A brief introduction to microgeneration, what it is and what it can do for you and the planet


An overview of different electricity and heat producing microgeneration technologies with links to further details on each


Before you look for ways to produce your own energy, it makes sense to minimise your energy needs.  An outline of some energy efficiency measures you can take.

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Free-standing mini wind turbines generate electricity from wind striking the turbine.  When installed in rural locations with high average wind speeds (>5 m/sec), a 5kWe turbine can produce around 10,000kWh annually


Can generate significant amounts of zero carbon electricity in suitable locations
Needs open location, remote from buildings or other obstructions
High capital cost
Cost effective zero carbon electricity production makes this on of the best electric microgeneration technologies
Not to be confused with buildings-mounted micro wind turbines, which are dealt with separately.

The mini wind turbines now being deployed in the UK have been developed for both off-grid and grid-parallel operation.  This section deals only with grid-parallel systems which represent the majority of UK applications.

Generally speaking, larger wind turbines tend to be more efficient at capturing wind energy, but they still require unobstructed sites in locations with a high average wind speed.  For this reason they are not suited to urban locations and are unlikely to be suitable for normal homes.  They are well suited, however, to larger homes, schools, farms and similar buildings in rural locations with a good wind resource.  Caution should be applied to the wind speeds given by the UK Government official NOABL database, which tends to be very optimistic and may give disappointing results in practice. 

At this scale, manufacturers have concentrated on constructing products which are robust enough to withstand the relevant wind conditions, and have invested in electronics and other components which make best use of the available resource.  Key issues include:

  • Grid synchronisation.  It is a requirement of the connection standard G83, that grid parallel generators must have a stable output and the grid must be stable for 90 seconds before connection of the turbine.  Power electronic components are required to avoid the turbine spinning uncontrollably (and precessing out of the wind) before connection (and on-load conditions) are established.  The absence of these components in micro wind turbines results in their continually "hunting" for the wind, such that they rarely synchronise for long enough to deliver any useful output.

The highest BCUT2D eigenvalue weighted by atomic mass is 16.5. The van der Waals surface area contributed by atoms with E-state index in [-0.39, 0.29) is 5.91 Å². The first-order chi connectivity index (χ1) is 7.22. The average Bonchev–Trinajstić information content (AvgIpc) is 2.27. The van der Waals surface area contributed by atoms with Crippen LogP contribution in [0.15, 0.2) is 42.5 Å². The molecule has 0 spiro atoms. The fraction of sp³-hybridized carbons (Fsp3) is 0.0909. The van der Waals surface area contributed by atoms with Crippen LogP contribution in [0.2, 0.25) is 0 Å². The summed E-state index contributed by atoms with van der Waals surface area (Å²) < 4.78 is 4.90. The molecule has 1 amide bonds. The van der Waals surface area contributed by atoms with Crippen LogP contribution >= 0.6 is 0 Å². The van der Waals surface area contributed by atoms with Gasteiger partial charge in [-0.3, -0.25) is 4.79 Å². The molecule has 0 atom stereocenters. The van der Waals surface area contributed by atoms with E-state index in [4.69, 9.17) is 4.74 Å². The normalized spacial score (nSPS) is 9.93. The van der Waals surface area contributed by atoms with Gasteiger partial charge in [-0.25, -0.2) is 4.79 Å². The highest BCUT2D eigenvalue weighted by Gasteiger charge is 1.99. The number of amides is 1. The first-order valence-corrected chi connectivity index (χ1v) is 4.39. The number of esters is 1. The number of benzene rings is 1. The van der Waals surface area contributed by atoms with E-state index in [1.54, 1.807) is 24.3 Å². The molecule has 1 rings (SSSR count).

• Overspeed control.  In order to prevent damage to the turbine and uncontrolled output which may stress the components, it is necessary with all wind turbines to be able to manage the operation of turbines in very high wind speeds.  This can be achieved by braking the turbine (electronically or mechanically) or by turning the rotor away from the prevailing wind; some systems simply become more turbulent and are self-limiting, although this can lead to excessive noise and vibration. 
  • Maintaining peak output.  The more efficient turbines incorporate some mechanism to capture the energy under conditions of low wind speed, but which also maintain efficient output as speeds increase.  In the Iskra unit, for example, there is a system of springs which limits the pitch of the rotor so that peak output is quickly established and maintained.  The Eoltec unit, on the other hand, uses centrifugal pitch control.  Unlike larger turbines, active pitch control is not practical at this scale.
  • Making best use of available resource.  A higher hub height (i.e. the height of the tower on which the turbine is mounted) will result in higher and generally more consistent wind speeds. 
  • Vertical axis wind turbines are faced with somewhat different challenges in terms of control and efficiency.  Whilst they are generally better able to withstand turbulent conditions and high wind speeds, the more efficient "lift" products need to be run up to a certain speed (using their generator as a motor) before they can generate power.  One model, the XCO2, carries out scheduled run-ups to test for available wind.  This is clearly wasteful for prolonged periods of little or no wind.


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Jeremy Harrison 2008  Last update 20th November 2008